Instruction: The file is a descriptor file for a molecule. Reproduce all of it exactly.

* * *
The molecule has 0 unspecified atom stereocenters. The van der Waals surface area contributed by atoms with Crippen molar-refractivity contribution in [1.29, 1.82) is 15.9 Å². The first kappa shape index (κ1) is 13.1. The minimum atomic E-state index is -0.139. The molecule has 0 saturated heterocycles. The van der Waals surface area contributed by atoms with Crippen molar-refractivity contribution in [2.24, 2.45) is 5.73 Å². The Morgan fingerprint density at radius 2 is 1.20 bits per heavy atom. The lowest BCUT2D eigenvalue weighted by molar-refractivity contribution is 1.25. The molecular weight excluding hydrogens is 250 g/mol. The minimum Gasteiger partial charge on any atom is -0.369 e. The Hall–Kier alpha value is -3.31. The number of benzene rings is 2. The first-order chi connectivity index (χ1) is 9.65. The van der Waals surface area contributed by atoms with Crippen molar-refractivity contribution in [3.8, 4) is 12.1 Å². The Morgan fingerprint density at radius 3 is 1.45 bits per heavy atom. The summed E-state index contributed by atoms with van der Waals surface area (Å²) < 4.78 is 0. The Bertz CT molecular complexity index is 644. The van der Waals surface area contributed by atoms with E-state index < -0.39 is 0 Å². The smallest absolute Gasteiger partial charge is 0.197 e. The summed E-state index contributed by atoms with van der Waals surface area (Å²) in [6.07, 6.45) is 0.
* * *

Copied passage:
The molecule has 0 unspecified atom stereocenters. The van der Waals surface area contributed by atoms with Crippen molar-refractivity contribution in [1.29, 1.82) is 15.9 Å². The first kappa shape index (κ1) is 13.1. The minimum atomic E-state index is -0.139. The molecule has 0 saturated heterocycles. The van der Waals surface area contributed by atoms with Crippen molar-refractivity contribution in [2.24, 2.45) is 5.73 Å². The Morgan fingerprint density at radius 2 is 1.20 bits per heavy atom. The lowest BCUT2D eigenvalue weighted by molar-refractivity contribution is 1.25. The molecular weight excluding hydrogens is 250 g/mol. The minimum Gasteiger partial charge on any atom is -0.369 e. The Hall–Kier alpha value is -3.31. The number of benzene rings is 2. The first-order chi connectivity index (χ1) is 9.65. The van der Waals surface area contributed by atoms with Crippen molar-refractivity contribution in [3.8, 4) is 12.1 Å². The Morgan fingerprint density at radius 3 is 1.45 bits per heavy atom. The summed E-state index contributed by atoms with van der Waals surface area (Å²) < 4.78 is 0. The Bertz CT molecular complexity index is 644. The van der Waals surface area contributed by atoms with E-state index < -0.39 is 0 Å². The smallest absolute Gasteiger partial charge is 0.197 e. The summed E-state index contributed by atoms with van der Waals surface area (Å²) in [6.07, 6.45) is 0.